End-organ dysfunction in cystic fibrosis: Association with angiotensin I converting enzyme and cytokine gene polymorphisms

Peter D. Arkwright, Vera Pravica, Philip J. Geraghty, Maurice Super, A. Kevin Webb, Martin Schwarz, Ian V. Hutchinson

    Research output: Contribution to journalArticlepeer-review


    The clinical course of patients with cystic fibrosis (CF) with functionally similar mutations in the CF transmembrane conductance regulator gene is variable and must therefore relate to secondary genetic and environmental factors. We examined the hypothesis that polymorphisms of certain inflammatory mediator and regulatory genes affect clinical outcome by influencing the degree of end-organ damage. By studying the possible association between clinical outcome and angiotensin I-converting enzyme (ACE) and cytokine genotypes by amplification refractory mutation system-polymerase chain reaction, using stored DNA from 261 white patients with CF, we found that ultrasound features of cirrhosis occurred more frequently in patients with the high-producer (DD) rather than the low-producer (II) ACE genotype (odds ratio [95% confidence interval], 3.7 [1.2 to 12]). Moreover, significant pulmonary dysfunction (age at which FEV1 <50%) was associated with the high-producer ACE genotype (2.3 [1.2 to 4.5]) and transforming growth factor-β1 genotype (2.6 [1.0 to 6.8]) as well as with age at first colonization with Pseudomonas aeruginosa (9.1 [1.1 to 72]). We conclude that the high-producer ACE genotype predicts patients with CF who have an increased chance of developing portal hypertension; and high-producer ACE and TGF-β1 genotypes are secondary genetic factors contributing to pulmonary dysfunction in these patients.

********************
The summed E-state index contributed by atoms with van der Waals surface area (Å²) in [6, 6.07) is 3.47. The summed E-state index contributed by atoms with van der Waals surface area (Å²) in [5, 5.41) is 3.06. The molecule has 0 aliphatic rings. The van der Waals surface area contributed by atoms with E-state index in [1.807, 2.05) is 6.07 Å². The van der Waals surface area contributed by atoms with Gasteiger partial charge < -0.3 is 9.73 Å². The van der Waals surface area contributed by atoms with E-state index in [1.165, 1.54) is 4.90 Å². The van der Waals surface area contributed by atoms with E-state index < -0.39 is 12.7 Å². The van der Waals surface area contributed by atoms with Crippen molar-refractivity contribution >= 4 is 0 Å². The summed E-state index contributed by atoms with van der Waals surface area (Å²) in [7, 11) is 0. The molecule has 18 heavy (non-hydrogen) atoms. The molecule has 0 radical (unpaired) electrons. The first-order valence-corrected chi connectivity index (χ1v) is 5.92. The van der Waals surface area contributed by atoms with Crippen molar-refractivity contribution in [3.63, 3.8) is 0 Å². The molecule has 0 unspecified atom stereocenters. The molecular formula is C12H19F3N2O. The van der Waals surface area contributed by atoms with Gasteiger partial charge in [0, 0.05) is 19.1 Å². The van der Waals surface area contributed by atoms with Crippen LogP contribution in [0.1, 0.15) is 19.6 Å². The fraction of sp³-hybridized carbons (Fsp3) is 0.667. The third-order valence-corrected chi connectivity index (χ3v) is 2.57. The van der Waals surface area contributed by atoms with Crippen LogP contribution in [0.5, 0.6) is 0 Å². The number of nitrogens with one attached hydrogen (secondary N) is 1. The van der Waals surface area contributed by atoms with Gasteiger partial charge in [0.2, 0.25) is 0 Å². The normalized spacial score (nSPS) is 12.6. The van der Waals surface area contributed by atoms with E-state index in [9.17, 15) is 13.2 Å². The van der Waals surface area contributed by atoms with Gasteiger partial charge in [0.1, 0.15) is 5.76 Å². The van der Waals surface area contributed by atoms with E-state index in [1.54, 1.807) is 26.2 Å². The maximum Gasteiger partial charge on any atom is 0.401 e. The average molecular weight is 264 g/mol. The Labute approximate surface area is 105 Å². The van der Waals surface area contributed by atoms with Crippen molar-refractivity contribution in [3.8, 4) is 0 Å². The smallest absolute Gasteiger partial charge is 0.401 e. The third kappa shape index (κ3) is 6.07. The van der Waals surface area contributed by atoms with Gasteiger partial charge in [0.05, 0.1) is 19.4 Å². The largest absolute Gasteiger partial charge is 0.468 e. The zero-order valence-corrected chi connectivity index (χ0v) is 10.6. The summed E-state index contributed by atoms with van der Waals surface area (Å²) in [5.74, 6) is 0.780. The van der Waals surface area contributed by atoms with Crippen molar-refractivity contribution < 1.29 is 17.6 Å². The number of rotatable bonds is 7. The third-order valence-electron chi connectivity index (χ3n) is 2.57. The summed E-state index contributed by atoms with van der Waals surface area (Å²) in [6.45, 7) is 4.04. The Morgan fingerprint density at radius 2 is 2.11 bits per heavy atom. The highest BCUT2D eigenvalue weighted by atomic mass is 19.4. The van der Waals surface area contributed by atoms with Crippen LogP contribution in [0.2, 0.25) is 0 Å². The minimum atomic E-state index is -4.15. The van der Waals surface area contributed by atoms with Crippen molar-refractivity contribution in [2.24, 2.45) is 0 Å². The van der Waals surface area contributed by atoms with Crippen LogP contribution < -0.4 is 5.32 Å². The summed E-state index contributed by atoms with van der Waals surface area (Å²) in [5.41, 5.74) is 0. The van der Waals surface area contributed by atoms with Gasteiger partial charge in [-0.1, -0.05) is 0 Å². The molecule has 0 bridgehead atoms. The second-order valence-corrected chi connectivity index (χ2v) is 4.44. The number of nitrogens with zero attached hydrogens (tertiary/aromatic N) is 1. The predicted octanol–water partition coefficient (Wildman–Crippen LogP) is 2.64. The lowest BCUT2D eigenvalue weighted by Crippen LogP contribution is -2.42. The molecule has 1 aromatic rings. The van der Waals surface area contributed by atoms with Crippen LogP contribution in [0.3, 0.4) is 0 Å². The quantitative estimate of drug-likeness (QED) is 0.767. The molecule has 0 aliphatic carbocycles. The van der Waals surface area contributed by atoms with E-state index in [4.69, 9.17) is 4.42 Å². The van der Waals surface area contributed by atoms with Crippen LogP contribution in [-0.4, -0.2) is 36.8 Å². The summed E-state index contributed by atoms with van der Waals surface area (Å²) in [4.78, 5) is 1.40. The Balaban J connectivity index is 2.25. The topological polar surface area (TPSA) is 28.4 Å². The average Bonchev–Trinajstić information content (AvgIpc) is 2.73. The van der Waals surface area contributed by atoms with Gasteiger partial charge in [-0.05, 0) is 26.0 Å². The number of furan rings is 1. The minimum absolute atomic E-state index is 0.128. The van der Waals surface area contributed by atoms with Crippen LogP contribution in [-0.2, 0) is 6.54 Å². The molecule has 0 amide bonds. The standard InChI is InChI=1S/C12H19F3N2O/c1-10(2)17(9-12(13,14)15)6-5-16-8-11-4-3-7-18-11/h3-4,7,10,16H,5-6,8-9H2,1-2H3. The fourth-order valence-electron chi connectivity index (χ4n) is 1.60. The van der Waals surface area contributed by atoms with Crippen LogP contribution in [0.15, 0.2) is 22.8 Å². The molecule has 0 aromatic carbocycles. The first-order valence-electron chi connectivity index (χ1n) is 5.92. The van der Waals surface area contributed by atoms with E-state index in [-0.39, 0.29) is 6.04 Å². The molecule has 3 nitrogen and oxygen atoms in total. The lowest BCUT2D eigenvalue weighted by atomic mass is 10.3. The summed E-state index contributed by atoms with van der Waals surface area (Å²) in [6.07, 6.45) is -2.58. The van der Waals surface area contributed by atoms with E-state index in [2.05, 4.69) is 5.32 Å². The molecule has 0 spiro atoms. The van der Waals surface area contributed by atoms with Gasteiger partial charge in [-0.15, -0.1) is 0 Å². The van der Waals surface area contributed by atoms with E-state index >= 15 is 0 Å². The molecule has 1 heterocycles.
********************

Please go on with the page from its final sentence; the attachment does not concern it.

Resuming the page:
Original languageEnglish
    Pages (from-to)384-389
    Number of pages5
    JournalAmerican Journal of Respiratory and Critical Care Medicine
    Issue number3
    Publication statusPublished - 1 Feb 2003


    • Angiotensin I converting enzyme
    • Cirrhosis
    • Cystic fibrosis
    • Lung
    • Transforming growth factor-β1


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